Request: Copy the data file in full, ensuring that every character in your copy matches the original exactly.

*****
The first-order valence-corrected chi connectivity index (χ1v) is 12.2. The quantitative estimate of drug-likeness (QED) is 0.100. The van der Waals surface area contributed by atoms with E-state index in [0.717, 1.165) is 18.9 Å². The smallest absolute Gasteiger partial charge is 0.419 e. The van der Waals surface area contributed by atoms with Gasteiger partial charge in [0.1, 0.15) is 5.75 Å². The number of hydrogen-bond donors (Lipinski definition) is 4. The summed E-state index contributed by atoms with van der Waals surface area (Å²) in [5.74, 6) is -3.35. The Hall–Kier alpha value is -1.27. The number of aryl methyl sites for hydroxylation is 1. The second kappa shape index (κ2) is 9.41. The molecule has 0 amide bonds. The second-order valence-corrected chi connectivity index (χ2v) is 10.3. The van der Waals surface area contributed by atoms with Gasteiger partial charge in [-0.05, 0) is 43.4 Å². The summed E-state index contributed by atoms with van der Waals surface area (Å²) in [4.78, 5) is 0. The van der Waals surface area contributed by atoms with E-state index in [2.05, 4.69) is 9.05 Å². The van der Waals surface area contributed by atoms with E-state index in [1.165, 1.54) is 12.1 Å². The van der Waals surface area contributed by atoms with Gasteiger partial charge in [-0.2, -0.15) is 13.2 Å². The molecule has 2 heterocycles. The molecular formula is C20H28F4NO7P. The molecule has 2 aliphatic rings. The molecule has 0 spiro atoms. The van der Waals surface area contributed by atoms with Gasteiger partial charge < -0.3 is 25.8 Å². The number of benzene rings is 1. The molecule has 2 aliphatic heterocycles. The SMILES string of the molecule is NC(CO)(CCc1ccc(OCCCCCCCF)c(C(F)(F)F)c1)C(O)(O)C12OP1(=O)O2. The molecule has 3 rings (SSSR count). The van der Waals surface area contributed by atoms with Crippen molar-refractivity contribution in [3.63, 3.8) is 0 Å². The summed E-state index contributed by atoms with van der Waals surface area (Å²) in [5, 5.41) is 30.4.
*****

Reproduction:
The first-order valence-corrected chi connectivity index (χ1v) is 12.2. The quantitative estimate of drug-likeness (QED) is 0.100. The van der Waals surface area contributed by atoms with E-state index in [0.717, 1.165) is 18.9 Å². The smallest absolute Gasteiger partial charge is 0.419 e. The van der Waals surface area contributed by atoms with Gasteiger partial charge in [0.1, 0.15) is 5.75 Å². The number of hydrogen-bond donors (Lipinski definition) is 4. The summed E-state index contributed by atoms with van der Waals surface area (Å²) in [5.74, 6) is -3.35. The Hall–Kier alpha value is -1.27. The number of aryl methyl sites for hydroxylation is 1. The second kappa shape index (κ2) is 9.41. The molecule has 0 amide bonds. The second-order valence-corrected chi connectivity index (χ2v) is 10.3. The van der Waals surface area contributed by atoms with Gasteiger partial charge in [-0.05, 0) is 43.4 Å². The summed E-state index contributed by atoms with van der Waals surface area (Å²) in [4.78, 5) is 0. The van der Waals surface area contributed by atoms with E-state index in [2.05, 4.69) is 9.05 Å². The van der Waals surface area contributed by atoms with E-state index in [1.165, 1.54) is 12.1 Å². The van der Waals surface area contributed by atoms with Gasteiger partial charge in [-0.2, -0.15) is 13.2 Å². The molecule has 2 heterocycles. The molecular formula is C20H28F4NO7P. The molecule has 2 aliphatic rings. The molecule has 0 spiro atoms. The van der Waals surface area contributed by atoms with Gasteiger partial charge < -0.3 is 25.8 Å². The number of benzene rings is 1. The molecule has 2 aliphatic heterocycles. The SMILES string of the molecule is NC(CO)(CCc1ccc(OCCCCCCCF)c(C(F)(F)F)c1)C(O)(O)C12OP1(=O)O2. The molecule has 3 rings (SSSR count). The van der Waals surface area contributed by atoms with Crippen molar-refractivity contribution in [3.63, 3.8) is 0 Å². The summed E-state index contributed by atoms with van der Waals surface area (Å²) in [5, 5.41) is 30.4.